Although the objective is to wean off oil and gas, Niall said this will not be possible until renewables are much more advanced, because of the risks of low wind power generation, periods of reduced solar power and so forth. “The reality is we're going to need gas for quite some time, at least a decade or two, and that will require more gas infrastructure, at the same time as rapidly expanding in renewables,” he stated. “Hydrogen power is interesting but storage costs as colossal.”
Rates – every way is up?
Niall replied to a question from the guests on his predictions around rates. With inflation of well over 10% in many European countries, rates are likely to rise further, but perhaps not dramatically in Europe.
“I think getting to 3% looks likely, with the ECB then maybe stopping for a while to see what happens,” he opined. “Beyond that, my guess is inflation will probably peak and come down a bit. We are not however going back to the deflationary world of the past 15 or so years. In short, if I had to put a put a number on it, rates are likely to peak somewhere around 3% in Europe, maybe a bit more, and then settle in a range in Europe between 1% and 3%. Maybe the UK will go a bit further, more like 4% to 4.5%, and the US maybe even more than that, because it is a stronger economy.”
He added that the ECB has been well behind the curve, but they now have a juggling act not to hike rates at speeds or to levels that could cause a significant rise in unemployment, but not cause a major recession. “My view is 3% would be tough, but their rhetoric is such that they could go beyond that if inflation is really tough to shift.”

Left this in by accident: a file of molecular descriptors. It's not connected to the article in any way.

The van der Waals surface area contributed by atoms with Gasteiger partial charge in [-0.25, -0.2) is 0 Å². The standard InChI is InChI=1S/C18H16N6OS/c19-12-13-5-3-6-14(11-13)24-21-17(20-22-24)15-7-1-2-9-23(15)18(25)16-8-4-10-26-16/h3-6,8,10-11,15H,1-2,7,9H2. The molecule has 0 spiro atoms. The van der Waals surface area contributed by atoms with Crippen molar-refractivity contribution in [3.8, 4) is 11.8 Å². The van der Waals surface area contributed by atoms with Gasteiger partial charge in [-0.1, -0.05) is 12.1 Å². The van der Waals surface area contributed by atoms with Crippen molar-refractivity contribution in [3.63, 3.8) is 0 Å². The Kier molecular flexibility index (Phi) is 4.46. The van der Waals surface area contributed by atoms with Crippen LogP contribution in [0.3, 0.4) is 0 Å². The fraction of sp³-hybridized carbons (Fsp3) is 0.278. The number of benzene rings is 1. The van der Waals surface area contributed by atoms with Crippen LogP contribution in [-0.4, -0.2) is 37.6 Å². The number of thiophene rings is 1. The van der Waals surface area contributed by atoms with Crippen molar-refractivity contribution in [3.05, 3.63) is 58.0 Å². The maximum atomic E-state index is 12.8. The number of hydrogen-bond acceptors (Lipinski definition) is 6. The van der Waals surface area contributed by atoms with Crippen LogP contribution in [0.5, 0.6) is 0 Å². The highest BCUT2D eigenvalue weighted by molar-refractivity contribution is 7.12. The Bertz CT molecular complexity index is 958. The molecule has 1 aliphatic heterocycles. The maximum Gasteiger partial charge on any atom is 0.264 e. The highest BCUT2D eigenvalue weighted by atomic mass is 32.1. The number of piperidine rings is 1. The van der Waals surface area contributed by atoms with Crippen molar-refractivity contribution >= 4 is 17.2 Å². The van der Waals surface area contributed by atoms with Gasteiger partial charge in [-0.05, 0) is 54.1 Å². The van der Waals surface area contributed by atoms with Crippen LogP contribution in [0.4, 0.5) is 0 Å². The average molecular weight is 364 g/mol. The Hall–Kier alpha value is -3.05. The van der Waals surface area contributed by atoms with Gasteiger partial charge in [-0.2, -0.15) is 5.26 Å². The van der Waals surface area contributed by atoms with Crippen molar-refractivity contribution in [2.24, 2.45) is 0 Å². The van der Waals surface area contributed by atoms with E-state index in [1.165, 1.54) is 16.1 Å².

Closing observations – the timing is looking increasingly good
The discussion covered a host of other areas in an interactive dialogue, but Niall concluded that while there could be more turbulence and further bounces and falls in coming months in European equities, the market appears to be moving close to the bottom. He said nobody can predict what sort of events or volatility lie ahead, but what they do know is that equities in Europe are already remarkably cheap.
A Word on Niall Gallagher, Investment Director
Niall Gallagher is Investment Director at GAM Investments, and responsible for the management of European Equity funds.
Prior to joining GAM Investments in November 2009, he worked as a portfolio manager managing Continental and pan-European equities at T. Rowe Price for two years. Before that, he was at BlackRock for nine years managing both Continental and pan-European equity strategies. He began his career as an economist at the Bank of England. Niall holds a BA in Economics from Manchester Metropolitan University, an MSc in Economics and Finance from Warwick University, and is a CFA charter holder. He is based in London.
And a brief note on Philip Rosenberg
Philip Rosenberg is Managing Director and Head of Distribution - Middle East. He looks after regional institutional, private wealth, and wholesale relationships. Philip has been involved with asset management distribution for over 33 years, including fixed income, equities, and alternatives. He joined GAM Investments in 2010 and has been connected to the firm since 1998. Before joining GAM, Phil was an Executive Director at Julius Baer in the Middle East team. He also worked at EFG Bank, advising clients in the US, Middle East, and the UK. Before this, he held senior distribution and marketing roles at Liberty Ermitage and Credit Lyonnais. He started his career at Lehman Brothers in 1989, where he was a pioneering member of the alternatives investment team. Philip studied sound engineering and music technology and holds CFA UK Certificate in Investment Management (IMC) and CISI Level 6 qualifications. He is based in London.
DISCLAIMER FROM GAM
For institutional, professional investors and financial intermediaries only and not for retail or public use.